Group size to the power of one

Nancy White’s post drew my attention to the important points that Chris Corrigan makes about group size.

He  suggests that groups should be made up of one, three of five people for creative purposes (odd numbers), and made up of two or four people for “settling” purposes (even numbers). There should never be more than six people in a small group because  introverts begin to withdraw when groups get to that size and the group then begins to lose the benefits of diversity.

According to Chris, the reason smaller groups work well is because there are more “edges”. The more edges you have, the more diversity you create. The more diversity you create the more resourcefulness and sources you have. This is a principle from nature about how things combine better “when we have more ways of offering ourselves to each other”.

The concept of a group of one sounds odd in our world governed by groupthink. But it does seem reasonable to start counting group size with the number “1”. Not only does that include those who work best alone in the common enterprise, but it also acknowledges the creative tensions of intra-personal interaction. The pendulum is swinging back to recognise that “groups of one are the best way to innovate” and that larger groups are not a “good place for generating innovation”.

I often hear fellow ministers talking about the power of small groups. What we forget is that groups can be as small as one. Already congregations and organisations are made up of small groups without anyone having to try to engineer them. Rarely do the groups of one have their voice heard which means that they may not realise their responsibility or potential.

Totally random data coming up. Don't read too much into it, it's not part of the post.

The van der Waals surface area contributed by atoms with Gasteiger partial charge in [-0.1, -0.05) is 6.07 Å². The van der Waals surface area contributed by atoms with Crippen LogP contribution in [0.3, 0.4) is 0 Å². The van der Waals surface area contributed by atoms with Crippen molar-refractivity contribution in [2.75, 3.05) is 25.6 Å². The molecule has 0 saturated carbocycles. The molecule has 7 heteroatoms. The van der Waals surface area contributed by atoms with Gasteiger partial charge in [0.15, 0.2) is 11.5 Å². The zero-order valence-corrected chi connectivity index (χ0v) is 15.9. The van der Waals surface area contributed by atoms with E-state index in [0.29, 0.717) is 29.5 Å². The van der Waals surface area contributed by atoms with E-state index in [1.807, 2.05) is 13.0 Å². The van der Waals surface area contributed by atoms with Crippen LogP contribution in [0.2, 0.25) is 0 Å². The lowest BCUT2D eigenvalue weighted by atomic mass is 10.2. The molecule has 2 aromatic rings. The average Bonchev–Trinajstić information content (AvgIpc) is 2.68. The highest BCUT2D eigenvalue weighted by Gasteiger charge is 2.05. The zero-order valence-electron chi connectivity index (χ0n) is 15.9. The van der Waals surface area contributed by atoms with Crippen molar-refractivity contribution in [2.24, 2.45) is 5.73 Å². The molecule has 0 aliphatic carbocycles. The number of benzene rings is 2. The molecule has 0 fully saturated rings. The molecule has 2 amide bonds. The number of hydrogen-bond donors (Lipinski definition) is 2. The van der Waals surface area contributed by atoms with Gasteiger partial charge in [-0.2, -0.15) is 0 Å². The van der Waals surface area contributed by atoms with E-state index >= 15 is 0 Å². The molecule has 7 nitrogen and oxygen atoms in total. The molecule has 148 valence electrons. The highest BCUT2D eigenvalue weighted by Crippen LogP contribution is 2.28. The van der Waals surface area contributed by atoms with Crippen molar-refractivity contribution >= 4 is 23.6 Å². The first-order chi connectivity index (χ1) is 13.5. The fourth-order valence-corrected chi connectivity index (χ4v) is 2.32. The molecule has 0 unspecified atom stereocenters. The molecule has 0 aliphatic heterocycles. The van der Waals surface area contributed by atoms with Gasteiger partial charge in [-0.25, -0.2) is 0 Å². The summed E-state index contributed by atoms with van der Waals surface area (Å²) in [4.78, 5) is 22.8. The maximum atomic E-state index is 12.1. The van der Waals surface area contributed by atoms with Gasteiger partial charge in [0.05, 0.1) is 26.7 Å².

Extraversion has been the order of the day and the assumption is that we get our creative energy “out there”, through collaboration and with developed “people skills”. But, according to research by psychologists Mihaly Csikszentmihalyi (you’d have to be broad shouldered to have that name on the back of your football shirt!) and Gregory Feist, most creative people in many fields are often introverted. They need solitude as a catalyst to innovation.

Susan Cain is critical of “groupthink” in a New York Times article. She quotes Eysenk’s observation that introversion fosters creativity by “concentrating the mind on the tasks in hand, and preventing the dissipation of energy on social and sexual matters unrelated to work”.  She refers to research which suggests that group performance gets worse as group size increases and quotes organisational psychologist Adrian Furnham. “Evidence from science suggests that business people must be insane to use brainstorming groups. If you have talented and motivated people, they should be encouraged to work alone when creativity or efficiency is the highest priority.” Picasso’s take on it was that “without great solitude, no serious work is possible”.

PS Susan Cain is author of Quiet: The power of introverts in a world that can’t stop talking

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